If the inspection does not reveal any problems, the first layer of containment may be removed. Thereafter, a 48-hour break period is observed to allow the remaining asbestos dust to settle on the ground. A test is carried out to measure the dust rate present in the decontaminated area, which must be less than 5 fibres/litre of air. Finally, the air extraction devices and barriers used during containment are removed.
Depending on the waste that remains as a result of the work, a special disposal procedure will have to be followed. The types of materials are divided into three categories:
Category 1: Filters, polyene films (films used as protective and sealing films)
Category 2: Any substance or article that cannot be decontaminated
Category 3: Any enema decontaminating material
The first two categories of so-called "hazardous" waste will be transposed through the transfer of a first bag that will be cleaned before being placed in a second bag (which will also be washed), to be finally placed in a third bag. The latter will allow all contaminated materials to be transported to an appropriate treatment centre for burial or inertage.
Waste belonging to the latter category will be cleaned in the waste system previously installed and then disposed of as ordinary waste would be.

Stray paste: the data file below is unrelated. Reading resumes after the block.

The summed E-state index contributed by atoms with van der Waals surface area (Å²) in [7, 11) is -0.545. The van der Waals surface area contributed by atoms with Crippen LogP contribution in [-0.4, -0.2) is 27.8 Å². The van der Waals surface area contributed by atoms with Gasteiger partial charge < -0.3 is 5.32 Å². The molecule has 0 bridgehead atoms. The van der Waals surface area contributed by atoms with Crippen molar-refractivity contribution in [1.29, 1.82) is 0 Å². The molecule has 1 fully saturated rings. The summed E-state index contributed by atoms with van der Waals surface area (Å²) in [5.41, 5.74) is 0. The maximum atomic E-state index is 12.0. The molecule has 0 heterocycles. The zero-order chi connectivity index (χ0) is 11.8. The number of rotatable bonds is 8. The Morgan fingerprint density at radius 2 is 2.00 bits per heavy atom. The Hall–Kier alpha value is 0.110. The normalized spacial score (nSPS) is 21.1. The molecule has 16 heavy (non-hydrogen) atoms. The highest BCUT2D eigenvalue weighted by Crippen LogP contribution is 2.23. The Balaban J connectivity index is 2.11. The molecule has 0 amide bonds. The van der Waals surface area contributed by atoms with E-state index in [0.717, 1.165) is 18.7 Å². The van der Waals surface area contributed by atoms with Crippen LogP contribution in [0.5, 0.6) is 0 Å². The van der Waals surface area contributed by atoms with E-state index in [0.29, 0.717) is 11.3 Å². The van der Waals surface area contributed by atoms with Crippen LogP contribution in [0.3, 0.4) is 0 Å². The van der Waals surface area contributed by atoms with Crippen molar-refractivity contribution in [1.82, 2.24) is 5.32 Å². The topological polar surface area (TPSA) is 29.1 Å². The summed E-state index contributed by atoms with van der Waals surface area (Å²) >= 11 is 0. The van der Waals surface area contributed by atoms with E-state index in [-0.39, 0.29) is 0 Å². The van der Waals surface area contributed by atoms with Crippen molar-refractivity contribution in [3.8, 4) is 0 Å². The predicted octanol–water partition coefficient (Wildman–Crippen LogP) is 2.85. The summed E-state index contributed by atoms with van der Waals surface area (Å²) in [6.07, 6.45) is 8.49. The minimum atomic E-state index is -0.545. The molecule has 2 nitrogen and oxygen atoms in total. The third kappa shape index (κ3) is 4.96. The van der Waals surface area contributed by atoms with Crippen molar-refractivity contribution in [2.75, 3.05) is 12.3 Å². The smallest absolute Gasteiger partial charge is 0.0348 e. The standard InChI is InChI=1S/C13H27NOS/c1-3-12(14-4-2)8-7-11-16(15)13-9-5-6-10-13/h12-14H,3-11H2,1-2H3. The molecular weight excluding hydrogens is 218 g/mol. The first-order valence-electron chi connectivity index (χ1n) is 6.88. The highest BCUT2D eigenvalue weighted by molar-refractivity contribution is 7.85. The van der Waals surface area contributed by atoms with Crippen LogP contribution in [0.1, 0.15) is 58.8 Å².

Recent developments have made it possible to turn asbestos products into non-toxic materials. However, the recycling of asbestos is complex and costly.
The most established method currently works by heating asbestos materials in a sodium hydroxide solution that will break down the asbestos. The temperature of this solution must reach 1,250 degrees Celsius. This process breaks down asbestos fibres and leaves a non-hazardous glass. This glass can then be used to create stoneware or ceramic as well as for aggregate for roadways. A less commonly used asbestos treatment uses microwave thermal energy to convert the material to ceramic bricks or porcelain tiles.
These methods help to reduce asbestos waste anywhere between 50% and 90%, depending on the type of product being recycled. This is hugely beneficial for landfills and reduces disposal costs.
The Regulation respecting occupational health and safety makes it mandatory to comply with the measures introduced by the Safety Code for the construction industry for the control of asbestos dust caused by the removal of contaminated materials.
For any work likely to release asbestos fibres, the employer is obliged to provide training to his workers on the appropriate methods to be followed in carrying out asbestos removal and on the risks arising from the inhalation of asbestos fibres.
Moreover, the CNESST specifies that for "all removal or demolition work involving asbestos carried out on a construction site, a certificate that the workers have been trained and a description of the work methods and procedures that will be used must be provided to the CNESST with the notice of opening of the site". However, this obligation does not apply to a self-employed contractor.
Any employee involved in an asbestos removal operation must also obtain information relevant to the identification of asbestos-containing materials, as well as to the management of the equipment and clothing that will be used in the process.